Are you tired of scooping food scraps out of your sink’s drainer? Does your family make a mess trying to scrape dishes into the garbage can? And what about trying to get that over-cooked gunk off the bottom of your pots and pans—without clogging your sink’s drain?
You’ve probably been dreaming of a garbage disposal for a while, hoping it might make cleaning your dishes and cooking pans so much easier. And yes, it will! Here, we discuss the many benefits of a disposal system, plus information about costs and installation.
Table of Contents
- Benefits of Installing a Disposal System
- Can I Install a Garbage Disposal in a Single Bowl Sink?
- Average Cost of Installing a Garbage Disposal on Single Bowl Sink
- How to Install a Garbage Disposal on a Single-Bowl Sink
- Why Is My Garbage Disposal Backing Up Into My Dishwasher?
- Find the Best Disposal-Ready Sink For Your Kitchen
Benefits of Installing a Disposal System
Every modern kitchen should have a disposal in their sink. Don’t think you need one? These advantages of installing a unit should change your mind:
- A disposals break up food that goes down the drain, preventing clogging and speeding up doing the dishes.
- With a disposal, more of your food waste can go down the drain, reducing the amount of trash you produce for the landfill—so it’s environmentally friendlier.
- Throwing out less food also means fewer incidents of rodents and other wildlife rummaging through your garbage. Less waste in the trash means fewer worries about kitchen odor from rotting garbage.
- Ground-up food waste does less damage to your drain plumbing, resulting in fewer incidents that might require emergency plumbing repairs.
- Attaching a disposal unit to your sink speeds up doing the dishes and getting rid of waste.
Here is everything to know about adding a disposal system to your single bowl kitchen sink.
Can I Install a Garbage Disposal in a Single Bowl Sink?
Yes, a single-bowl sink with a disposal is definitely possible. Adding a disposal system to a single or double bowl sink is even easier than adding one to a double sink.
Before fitting the system, confirm that you have enough room under the sink for the unit to fit and that the pipes under the basin align properly.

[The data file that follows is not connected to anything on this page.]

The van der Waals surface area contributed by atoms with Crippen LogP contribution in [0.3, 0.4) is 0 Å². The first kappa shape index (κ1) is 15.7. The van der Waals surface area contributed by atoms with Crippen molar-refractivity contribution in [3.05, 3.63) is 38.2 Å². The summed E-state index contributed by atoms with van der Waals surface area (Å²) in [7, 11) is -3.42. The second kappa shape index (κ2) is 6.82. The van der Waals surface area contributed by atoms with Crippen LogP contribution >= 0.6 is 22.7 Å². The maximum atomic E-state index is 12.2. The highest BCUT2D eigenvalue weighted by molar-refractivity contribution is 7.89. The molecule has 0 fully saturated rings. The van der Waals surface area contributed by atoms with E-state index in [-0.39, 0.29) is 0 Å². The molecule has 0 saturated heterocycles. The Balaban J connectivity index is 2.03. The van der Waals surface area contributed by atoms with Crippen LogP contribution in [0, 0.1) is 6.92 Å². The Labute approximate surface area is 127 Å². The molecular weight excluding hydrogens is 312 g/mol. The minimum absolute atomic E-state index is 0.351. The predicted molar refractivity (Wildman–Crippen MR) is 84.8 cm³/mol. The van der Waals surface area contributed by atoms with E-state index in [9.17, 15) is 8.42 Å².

Electrical wiring must be available under the sink for connecting the disposal unit. The switch for turning the device on and off might be an easily accessible wall switch over the sink.
However, not every single or double bowl sink is compatible with disposals. For example, farmhouse sinks have thick bodies that standard flanges can’t fit. You will need an extended flange to attach a disposal unit to such a sink.
Average Cost of Installing a Garbage Disposal on Single Bowl Sink
A disposal unit’s price depends on its brand and model. Some models cost as little as $85, while others are over $200. Installing the system yourself is cheaper since labor costs between $80 and $200, depending on who you hire. On average, the total cost of buying a unit and hiring someone to install it is about $266.
Since the installation of a disposal in a single-bowl sink is simpler, installation costs less. Below, we provide some considerations about how you can do it yourself. If this is too formidable for you, then don’t hesitate to call a professional for your installation.
Let’s now look at how you can plumb a single-bowl kitchen sink with a disposal system.
How to Install a Garbage Disposal on a Single-Bowl Sink
For the installation process, you will need the following tools and materials:
- A disposal unit that you’ve purchased
- Wire strippers
- Wire nuts
- Non-contact electrical tester
- Large slip-joint pliers
- Plastic putty knife
- Plumber’s putty
- Utility knife
- A cloth or rag
You can install a disposal system on a single or double bowl sink within two hours if you have the above materials. The installation steps include: